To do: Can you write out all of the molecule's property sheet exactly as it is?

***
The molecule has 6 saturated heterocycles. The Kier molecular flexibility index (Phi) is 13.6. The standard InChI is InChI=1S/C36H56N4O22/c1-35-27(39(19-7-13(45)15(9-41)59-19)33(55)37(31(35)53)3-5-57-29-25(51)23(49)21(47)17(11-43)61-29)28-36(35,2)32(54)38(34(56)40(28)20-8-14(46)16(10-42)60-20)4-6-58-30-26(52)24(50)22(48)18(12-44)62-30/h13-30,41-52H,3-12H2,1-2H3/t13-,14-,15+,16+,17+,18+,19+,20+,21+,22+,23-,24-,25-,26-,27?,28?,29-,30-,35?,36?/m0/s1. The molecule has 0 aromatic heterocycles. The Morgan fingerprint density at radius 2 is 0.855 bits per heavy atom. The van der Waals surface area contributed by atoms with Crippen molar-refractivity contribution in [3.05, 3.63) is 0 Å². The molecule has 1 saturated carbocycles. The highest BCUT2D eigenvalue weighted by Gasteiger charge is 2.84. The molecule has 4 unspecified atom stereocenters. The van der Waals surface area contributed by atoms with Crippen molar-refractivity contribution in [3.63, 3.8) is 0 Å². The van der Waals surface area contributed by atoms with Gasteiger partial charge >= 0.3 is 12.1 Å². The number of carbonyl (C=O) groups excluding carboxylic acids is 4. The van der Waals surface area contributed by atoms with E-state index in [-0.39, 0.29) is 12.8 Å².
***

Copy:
The molecule has 6 saturated heterocycles. The Kier molecular flexibility index (Phi) is 13.6. The standard InChI is InChI=1S/C36H56N4O22/c1-35-27(39(19-7-13(45)15(9-41)59-19)33(55)37(31(35)53)3-5-57-29-25(51)23(49)21(47)17(11-43)61-29)28-36(35,2)32(54)38(34(56)40(28)20-8-14(46)16(10-42)60-20)4-6-58-30-26(52)24(50)22(48)18(12-44)62-30/h13-30,41-52H,3-12H2,1-2H3/t13-,14-,15+,16+,17+,18+,19+,20+,21+,22+,23-,24-,25-,26-,27?,28?,29-,30-,35?,36?/m0/s1. The molecule has 0 aromatic heterocycles. The Morgan fingerprint density at radius 2 is 0.855 bits per heavy atom. The van der Waals surface area contributed by atoms with Crippen molar-refractivity contribution in [3.05, 3.63) is 0 Å². The molecule has 1 saturated carbocycles. The highest BCUT2D eigenvalue weighted by Gasteiger charge is 2.84. The molecule has 4 unspecified atom stereocenters. The van der Waals surface area contributed by atoms with Crippen molar-refractivity contribution in [3.63, 3.8) is 0 Å². The van der Waals surface area contributed by atoms with Gasteiger partial charge >= 0.3 is 12.1 Å². The number of carbonyl (C=O) groups excluding carboxylic acids is 4. The van der Waals surface area contributed by atoms with E-state index in [-0.39, 0.29) is 12.8 Å².